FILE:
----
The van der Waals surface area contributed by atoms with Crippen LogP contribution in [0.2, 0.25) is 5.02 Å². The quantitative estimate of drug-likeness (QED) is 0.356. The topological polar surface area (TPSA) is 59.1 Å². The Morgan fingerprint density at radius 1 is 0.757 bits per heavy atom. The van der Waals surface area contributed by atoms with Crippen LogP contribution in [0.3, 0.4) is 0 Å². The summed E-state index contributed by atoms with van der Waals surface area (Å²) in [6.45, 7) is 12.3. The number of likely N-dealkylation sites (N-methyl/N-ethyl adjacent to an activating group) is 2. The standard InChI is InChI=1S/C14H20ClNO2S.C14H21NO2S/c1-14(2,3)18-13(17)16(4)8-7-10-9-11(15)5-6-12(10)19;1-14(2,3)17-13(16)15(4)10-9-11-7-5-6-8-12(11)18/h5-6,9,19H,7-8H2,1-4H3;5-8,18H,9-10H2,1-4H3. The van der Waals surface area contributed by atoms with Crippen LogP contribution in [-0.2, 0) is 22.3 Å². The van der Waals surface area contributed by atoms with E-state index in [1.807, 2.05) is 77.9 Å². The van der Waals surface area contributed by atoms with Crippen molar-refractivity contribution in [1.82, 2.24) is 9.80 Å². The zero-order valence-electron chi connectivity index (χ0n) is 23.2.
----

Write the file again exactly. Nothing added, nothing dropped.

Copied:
The van der Waals surface area contributed by atoms with Crippen LogP contribution in [0.2, 0.25) is 5.02 Å². The quantitative estimate of drug-likeness (QED) is 0.356. The topological polar surface area (TPSA) is 59.1 Å². The Morgan fingerprint density at radius 1 is 0.757 bits per heavy atom. The van der Waals surface area contributed by atoms with Crippen LogP contribution in [0.3, 0.4) is 0 Å². The summed E-state index contributed by atoms with van der Waals surface area (Å²) in [6.45, 7) is 12.3. The number of likely N-dealkylation sites (N-methyl/N-ethyl adjacent to an activating group) is 2. The standard InChI is InChI=1S/C14H20ClNO2S.C14H21NO2S/c1-14(2,3)18-13(17)16(4)8-7-10-9-11(15)5-6-12(10)19;1-14(2,3)17-13(16)15(4)10-9-11-7-5-6-8-12(11)18/h5-6,9,19H,7-8H2,1-4H3;5-8,18H,9-10H2,1-4H3. The van der Waals surface area contributed by atoms with Crippen LogP contribution in [-0.2, 0) is 22.3 Å². The van der Waals surface area contributed by atoms with E-state index in [1.807, 2.05) is 77.9 Å². The van der Waals surface area contributed by atoms with Crippen molar-refractivity contribution in [1.82, 2.24) is 9.80 Å². The zero-order valence-electron chi connectivity index (χ0n) is 23.2.